There are picnic areas at Elena Gallegos Picnic Area, Menaul Trailhead, and Embudo Canyon. Other recreational opportunities include biking and horseback riding. There are also some really great geocaching opportunities and rocks for littles to climb. My wildlife biologist husband would also like me to add that the foothills are a great place to see wildlife and native plant species.
Just a short drive to Rio Rancho, the Willow Creek Bosque offers two different hiking loops, both with low levels of difficulty. Loop one is only .78 miles and loop two is a longer 1.72 miles.
The area is on 3.1 acres and includes scattered benches and several wildlife habitat viewing locations. Perfect for a picnic or for little ones who may need to stop and rest their feet.
Located just outside of Albuquerque near Tijeras, the newly renovated and reopened Carlito Springs Open Space is a favorite of ABQMom contributors. The hike features a 1.75 mile loop filled with greenery, an apple orchard, and ornamental gardens. You can hike to the spring head and catch a view of some older cabins (hopefully to be restored), as well as streams.
The space is open Wednesday through Sunday and is the perfect place to take your kids of any age. Be sure to pack water and a picnic (I’m motivated by food) and be ready to explore.
Nestled in Cibola National Forest is the Cienega Picnic Area. It is fairly flat, accessible, semi-private, and accommodates up to fifty people. There are grills, bear-proof trash containers, and vault toilets provided. There is no shelter other than the surrounding shade trees. A stream, which draws birds and other wildlife, runs through the area.
If you want a table or a campsite, you do need to make a reservation. Reservations can be made on the day of arrival or can be made up to 12 months in advance. There is a $40-$60 fee to use this picnic area: $40 for a weekday, $60 for a weekend (Friday – Sunday) or holiday. This fee includes 10 day-use passes.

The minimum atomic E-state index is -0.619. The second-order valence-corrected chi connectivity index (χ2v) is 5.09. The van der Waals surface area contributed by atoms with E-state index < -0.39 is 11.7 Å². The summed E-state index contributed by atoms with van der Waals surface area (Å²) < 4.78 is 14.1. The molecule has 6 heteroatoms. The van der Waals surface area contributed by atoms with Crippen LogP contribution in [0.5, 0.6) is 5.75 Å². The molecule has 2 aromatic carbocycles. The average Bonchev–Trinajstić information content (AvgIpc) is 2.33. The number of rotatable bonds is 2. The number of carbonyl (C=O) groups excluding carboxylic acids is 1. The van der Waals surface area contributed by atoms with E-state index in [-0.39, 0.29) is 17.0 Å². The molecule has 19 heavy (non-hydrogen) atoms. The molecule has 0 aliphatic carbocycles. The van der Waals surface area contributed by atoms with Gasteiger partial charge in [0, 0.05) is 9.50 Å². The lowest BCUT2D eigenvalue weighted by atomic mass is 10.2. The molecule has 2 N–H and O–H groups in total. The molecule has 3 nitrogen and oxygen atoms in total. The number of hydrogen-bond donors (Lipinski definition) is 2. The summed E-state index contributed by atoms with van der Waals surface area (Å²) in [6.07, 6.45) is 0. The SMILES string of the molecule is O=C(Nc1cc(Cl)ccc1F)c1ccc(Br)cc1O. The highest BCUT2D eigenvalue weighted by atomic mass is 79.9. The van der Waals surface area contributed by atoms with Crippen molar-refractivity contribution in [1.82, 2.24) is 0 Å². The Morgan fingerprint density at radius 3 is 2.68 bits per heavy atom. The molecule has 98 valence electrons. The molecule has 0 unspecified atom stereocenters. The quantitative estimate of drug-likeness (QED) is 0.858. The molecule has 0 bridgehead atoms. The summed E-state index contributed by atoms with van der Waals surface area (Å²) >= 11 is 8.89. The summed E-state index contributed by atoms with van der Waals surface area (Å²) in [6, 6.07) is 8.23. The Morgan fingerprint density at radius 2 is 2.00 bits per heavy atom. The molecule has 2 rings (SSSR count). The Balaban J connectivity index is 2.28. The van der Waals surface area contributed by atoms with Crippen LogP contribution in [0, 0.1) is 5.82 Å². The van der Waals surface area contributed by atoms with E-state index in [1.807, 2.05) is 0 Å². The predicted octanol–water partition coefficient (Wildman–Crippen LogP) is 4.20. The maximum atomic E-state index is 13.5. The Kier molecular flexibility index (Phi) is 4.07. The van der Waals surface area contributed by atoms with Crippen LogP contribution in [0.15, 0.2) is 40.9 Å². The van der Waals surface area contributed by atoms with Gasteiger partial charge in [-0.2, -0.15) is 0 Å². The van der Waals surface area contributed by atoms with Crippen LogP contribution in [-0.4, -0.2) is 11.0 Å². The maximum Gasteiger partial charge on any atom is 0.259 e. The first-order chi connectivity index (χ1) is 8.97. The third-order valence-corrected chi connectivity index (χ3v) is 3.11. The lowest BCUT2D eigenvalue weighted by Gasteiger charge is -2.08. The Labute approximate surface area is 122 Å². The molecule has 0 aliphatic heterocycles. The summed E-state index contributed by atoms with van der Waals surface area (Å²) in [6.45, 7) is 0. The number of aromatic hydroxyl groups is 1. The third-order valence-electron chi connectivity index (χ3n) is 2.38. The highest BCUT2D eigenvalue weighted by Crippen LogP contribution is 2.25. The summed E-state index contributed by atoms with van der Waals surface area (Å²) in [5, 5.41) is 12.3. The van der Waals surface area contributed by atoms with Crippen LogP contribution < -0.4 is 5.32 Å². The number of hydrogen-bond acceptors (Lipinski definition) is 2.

A variety of hiking and horseback riding trails are available from within the picnic area, including one leading to the mountain crest. The nearly 10-mile round-trip trail winds through a fir forest, abundant with wildflowers. Much of the hike is in the shade, although the terrain can be rough. (Ten miles is a lot for littles anyway.) Day hikes are available along the route. In non-drought times, the trails follow a mountain stream with a beautiful travertine waterfall.
Doc Long Picnic Site is named for Dr. William Henry Long. He was one of three forest pathologists in the USA who conducted pioneering research of tree diseases.
The original pavilion and picnic ground were constructed in 1935 by the Civilian Conservation Corps, also known as the CCC. Pavilions ‘A’ and ‘B’, which are replicas of the 1930s Civilian Conservation Corps design, are accessible and can accommodate up to 30 people. They are equipped with multiple picnic tables and grills. The site also features a playing field area near the group shelters and interpretive displays toward the interior of the site.